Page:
3. There can be more contract limitations. Your insurance policy may hold more restrictions in due course other than write-offs. An example is limiting the treatment reimbursement, leading you to collect more from patients.

Insurance companies are neither a foe nor an ally; they are businesses making a profit. But insurers do not change the contract covertly. Instead, they send notices via mail or email, and it’s the doctor’s responsibility to check them. 

However, to avoid future complications with insurance, here are a few must dos

  • Keep the original contract. Even though new updates will arise, keeping the initial document helps keep track of further alterations. 
  • Read those insurance letters. No matter if it’s a simple update sent via email or a letter via snail mail – read them. This may be the only avenue where an insurer can notify on anything related to a policy. 
  • Keep those notices. Scan all hard copies of notices to keep a record of them on a computer. Also, print them and keep them in a place that’s easily accessible.  

Other suggestions worthy of note:

  • Be knowledgeable about proposed treatment costs.
  • Answer financial questions satisfactorily before progressing with treatment.
  • Do not hesitate to ask questions to the provider.
  • Admit accountability for dental insurance contract, benefits, and balance regardless of coverage subsidies.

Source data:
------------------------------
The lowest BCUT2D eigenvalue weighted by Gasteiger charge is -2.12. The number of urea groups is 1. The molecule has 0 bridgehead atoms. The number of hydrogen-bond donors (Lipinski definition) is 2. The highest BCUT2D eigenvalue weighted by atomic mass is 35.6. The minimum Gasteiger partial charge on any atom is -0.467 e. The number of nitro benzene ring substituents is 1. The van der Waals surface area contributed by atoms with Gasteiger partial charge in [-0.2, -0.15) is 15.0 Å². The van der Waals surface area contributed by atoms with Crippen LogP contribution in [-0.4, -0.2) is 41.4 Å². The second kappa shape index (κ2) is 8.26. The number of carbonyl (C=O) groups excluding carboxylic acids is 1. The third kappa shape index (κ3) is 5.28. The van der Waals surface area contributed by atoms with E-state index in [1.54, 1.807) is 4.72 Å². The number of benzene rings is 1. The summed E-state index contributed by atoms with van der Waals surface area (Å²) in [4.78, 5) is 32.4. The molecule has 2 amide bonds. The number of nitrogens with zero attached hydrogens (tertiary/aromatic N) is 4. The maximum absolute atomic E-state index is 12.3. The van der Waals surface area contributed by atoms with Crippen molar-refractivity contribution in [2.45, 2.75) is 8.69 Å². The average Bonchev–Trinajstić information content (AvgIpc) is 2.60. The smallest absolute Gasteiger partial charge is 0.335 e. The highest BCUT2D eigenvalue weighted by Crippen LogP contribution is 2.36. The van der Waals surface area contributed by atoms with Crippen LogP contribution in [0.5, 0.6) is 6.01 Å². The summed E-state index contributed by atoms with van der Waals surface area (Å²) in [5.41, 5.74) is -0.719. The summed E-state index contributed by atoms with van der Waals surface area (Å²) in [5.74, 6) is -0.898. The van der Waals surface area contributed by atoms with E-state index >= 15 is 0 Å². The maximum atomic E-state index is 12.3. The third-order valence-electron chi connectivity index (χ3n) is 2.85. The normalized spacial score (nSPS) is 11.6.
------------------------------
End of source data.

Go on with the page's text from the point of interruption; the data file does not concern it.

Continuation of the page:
• Always present up-to-date policy information to the patient.
  • Request a predetermination of benefits to check a patient’s eligibility for coverage. This is better than confirming the coverage over the phone, because there will be a paper trail. 
  • Expect that insurers may not pay even when there is a predetermination of benefits.
  • Pay a balance after 90 days, despite having concerns with the insurance plan.

Helping your patients

Dental practitioners must also effectively communicate the coverage policies to patients. Doing so will help avoid problems and convey good customer service. 

Here are some ways to effectively deal with patients about dental insurance policies

  • Educate them. Have a conversation between the practice and patients about dental insurance policies. Providing brochures are also helpful. Explain the following:
    • What the policy is all about
    • What’s covered and what’s not
    • What the conditions of the contract are 
  • Assist them with copayments. Co-payment collection methods may differ per practice. But no matter what the insurance plan is, patients should settle the co-payments during the first visit to avoid any possible problems. Be sure to mention this to patients before the co-payment deadline.
  • Become their advocate. Check patients’ coverage and assist them in making the most of their dental benefits. Help them in submitting their claims for the maximum entitled compensation they are entitled.

Assisting patients to learn more about dental insurance ensures that the practice won’t run into any issues in the future. This will help avoid complications and gain patient trust and loyalty. 

Stay safe

Today, it’s vital to be cautious of possible violations that can significantly affect the practice. Read, understand, and safeguard the contract. Share the knowledge and essential details to patients and staff to avoid mistakes. The result: maximize the benefits of dental insurance